Working to keep pirates and overfishing out of my backyard

25 March 2012

Tuna is the lifeline for many Pacific island communities - a source of income, jobs and food. That’s why, as a Pacific islander and someone who has been working on oceans conservation for over a decade, I am still very angry at the inaction of the people who are meant to be “managing” our oceans.

I have always believed those fisheries managers are more interested in keeping the fishers and their boats in the water than the fish and we at Greenpeace are working around the world trying to change that. Let me tell you how we try to defend our oceans here in the waters of the Pacific.

Greenpeace has conducted five ship expeditions in the Pacific for the oceans campaign in recent years, four of which I have led.  During each one, we expose what is really happening at sea and take action if necessary. What we find out in the ocean is usually much different to what the fishing industry would have you and the politicians believe.
During our most recent 2011 Defending our Pacific tour, the Esperanza encountered 63 fishing vessels in total, including an illegal and unmarked (unflagged) purse seine vessel fishing with six support ships in what appeared to be a group operation out in Pacific Commons area 1. We were there while a ban on all purse seine fishing activities in this area was in place. It is important that the people who put these bans in place – the ones meeting in Guam at the WCPFC next week – know that violations are more common than exception, and therefore we need more protections for the Pacific, not fewer..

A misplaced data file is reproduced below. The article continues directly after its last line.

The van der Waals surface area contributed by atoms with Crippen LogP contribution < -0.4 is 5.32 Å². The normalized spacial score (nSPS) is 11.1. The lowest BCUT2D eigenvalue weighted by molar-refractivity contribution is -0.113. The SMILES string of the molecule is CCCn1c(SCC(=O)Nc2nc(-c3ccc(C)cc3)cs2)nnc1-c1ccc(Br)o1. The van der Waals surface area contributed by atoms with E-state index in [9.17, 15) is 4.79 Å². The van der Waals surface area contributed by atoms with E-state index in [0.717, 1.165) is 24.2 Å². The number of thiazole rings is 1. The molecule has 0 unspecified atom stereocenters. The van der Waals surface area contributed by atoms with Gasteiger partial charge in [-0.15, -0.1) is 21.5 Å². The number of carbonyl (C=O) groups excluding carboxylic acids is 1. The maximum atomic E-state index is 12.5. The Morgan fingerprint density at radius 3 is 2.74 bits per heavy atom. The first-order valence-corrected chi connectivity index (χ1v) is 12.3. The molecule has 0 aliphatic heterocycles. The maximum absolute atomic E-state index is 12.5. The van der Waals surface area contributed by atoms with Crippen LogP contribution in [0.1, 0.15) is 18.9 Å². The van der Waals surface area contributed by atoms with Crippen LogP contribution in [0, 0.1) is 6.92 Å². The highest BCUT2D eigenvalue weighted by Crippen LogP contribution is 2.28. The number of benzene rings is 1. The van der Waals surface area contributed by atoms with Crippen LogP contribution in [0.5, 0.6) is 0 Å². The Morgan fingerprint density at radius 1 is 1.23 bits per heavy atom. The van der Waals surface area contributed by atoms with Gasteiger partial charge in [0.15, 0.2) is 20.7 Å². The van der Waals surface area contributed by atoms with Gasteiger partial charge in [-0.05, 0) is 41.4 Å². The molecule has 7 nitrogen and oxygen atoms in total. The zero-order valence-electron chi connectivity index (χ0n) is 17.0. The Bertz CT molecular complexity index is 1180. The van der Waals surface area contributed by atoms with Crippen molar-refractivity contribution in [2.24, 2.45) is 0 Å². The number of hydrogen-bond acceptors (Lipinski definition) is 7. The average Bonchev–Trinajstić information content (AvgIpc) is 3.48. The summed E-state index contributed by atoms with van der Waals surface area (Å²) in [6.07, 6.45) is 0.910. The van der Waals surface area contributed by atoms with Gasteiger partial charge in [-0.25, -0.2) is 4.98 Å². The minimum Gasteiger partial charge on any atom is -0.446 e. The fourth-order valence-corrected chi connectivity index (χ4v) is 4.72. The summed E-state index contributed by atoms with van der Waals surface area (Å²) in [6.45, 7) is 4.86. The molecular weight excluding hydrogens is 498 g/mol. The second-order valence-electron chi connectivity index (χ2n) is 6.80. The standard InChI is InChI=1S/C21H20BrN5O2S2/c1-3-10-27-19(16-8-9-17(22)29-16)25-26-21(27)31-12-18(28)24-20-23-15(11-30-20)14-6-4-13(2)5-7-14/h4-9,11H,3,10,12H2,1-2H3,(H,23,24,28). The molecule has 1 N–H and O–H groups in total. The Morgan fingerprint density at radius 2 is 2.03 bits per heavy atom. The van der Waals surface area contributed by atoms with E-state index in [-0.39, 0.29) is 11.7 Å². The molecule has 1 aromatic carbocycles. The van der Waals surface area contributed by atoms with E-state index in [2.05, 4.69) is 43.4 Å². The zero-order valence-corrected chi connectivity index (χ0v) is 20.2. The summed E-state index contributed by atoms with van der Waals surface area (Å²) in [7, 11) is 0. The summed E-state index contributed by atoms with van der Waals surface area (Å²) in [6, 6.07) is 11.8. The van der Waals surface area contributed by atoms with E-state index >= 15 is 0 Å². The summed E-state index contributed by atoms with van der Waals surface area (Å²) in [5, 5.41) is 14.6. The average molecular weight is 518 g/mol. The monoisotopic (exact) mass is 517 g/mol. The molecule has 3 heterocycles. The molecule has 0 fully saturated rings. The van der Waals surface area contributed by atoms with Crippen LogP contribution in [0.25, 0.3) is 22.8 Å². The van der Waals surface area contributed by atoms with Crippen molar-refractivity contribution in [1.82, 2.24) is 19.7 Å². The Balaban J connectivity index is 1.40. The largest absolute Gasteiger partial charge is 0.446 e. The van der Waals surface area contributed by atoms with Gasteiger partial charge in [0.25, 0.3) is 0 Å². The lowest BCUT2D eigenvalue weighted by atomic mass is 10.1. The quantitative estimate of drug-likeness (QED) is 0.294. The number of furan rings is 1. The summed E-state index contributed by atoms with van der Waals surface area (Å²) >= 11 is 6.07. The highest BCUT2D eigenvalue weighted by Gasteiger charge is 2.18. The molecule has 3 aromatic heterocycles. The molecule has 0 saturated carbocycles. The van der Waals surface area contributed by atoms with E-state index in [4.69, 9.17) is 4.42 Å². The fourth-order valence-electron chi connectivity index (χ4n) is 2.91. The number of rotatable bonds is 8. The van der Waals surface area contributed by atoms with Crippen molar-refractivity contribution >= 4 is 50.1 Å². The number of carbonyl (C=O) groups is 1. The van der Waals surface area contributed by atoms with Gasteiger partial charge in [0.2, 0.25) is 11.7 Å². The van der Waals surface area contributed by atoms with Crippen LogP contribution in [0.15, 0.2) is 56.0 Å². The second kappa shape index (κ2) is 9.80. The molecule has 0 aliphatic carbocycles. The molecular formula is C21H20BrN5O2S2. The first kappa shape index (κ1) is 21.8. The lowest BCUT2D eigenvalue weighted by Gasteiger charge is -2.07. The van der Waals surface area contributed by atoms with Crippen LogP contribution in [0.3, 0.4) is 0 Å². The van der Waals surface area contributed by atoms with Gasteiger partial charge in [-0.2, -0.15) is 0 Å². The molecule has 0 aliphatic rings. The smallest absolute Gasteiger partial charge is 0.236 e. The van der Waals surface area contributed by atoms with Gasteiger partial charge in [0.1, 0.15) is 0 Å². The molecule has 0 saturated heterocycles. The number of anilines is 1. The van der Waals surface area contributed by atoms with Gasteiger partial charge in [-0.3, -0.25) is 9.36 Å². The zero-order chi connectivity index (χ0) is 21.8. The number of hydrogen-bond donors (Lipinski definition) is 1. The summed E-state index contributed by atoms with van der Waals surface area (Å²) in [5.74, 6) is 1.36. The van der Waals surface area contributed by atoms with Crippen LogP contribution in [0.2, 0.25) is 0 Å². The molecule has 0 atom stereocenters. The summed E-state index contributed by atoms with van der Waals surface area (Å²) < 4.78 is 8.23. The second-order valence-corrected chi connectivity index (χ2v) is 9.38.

We also monitored some of the more than 3,000 longline fishing ships allowed to fish in this region. We documented eight longliners in Pacific Commons area 3 over five days and several in Pacific Commons area 2 over three days. Most were licensed to and/or owned by Taiwan, Korea, China or Japan. Many of them are technically allowed to fish only in international waters, meaning they pay no fishing license fees to the Pacific governments to fish in the region, yet they fish the region’s tuna away.

The reality is that we were only at sea for three months and those are big oceans out there. But we saw a lot of fishing ships doing things they shouldn’t be doing in places they aren’t meant to be in the first place. We are fishing as if the fish will last forever but it’s clear that they won’t. We need better management otherwise we’ll lose the Pacific tuna, the fishing jobs, and the food and income they provide for so many.

So I am here in Taiwan today, the region’s largest fishing power when it comes to the number of fishing vessels in the Pacific, to share my experiences from various ship expeditions and to publicly launch the results of our 2011 ship tour investigations and documentations. Taiwan is critical to the future of the Pacific Ocean, so I’m helping the team here push for the Taiwanese government to save our oceans for all of us, not just the narrow fishing industry interests.

If we want tuna and fishing for the future, we need full closure of the Pacific Commons to all fishing; the ban on the use of Fish Aggregating Devices in purse seine fisheries and 50 percent reduction in bigeye tuna catches at the Pacific Tuna Commission meeting in Guam beginning on Monday. Sign a petition here for the decision makers of Taiwan, South Korea, USA and Philippines to support our region’s sustainable future.

Lagi Toribau is the Greenpeace Australia-Pacific oceans team leader based in Fiji.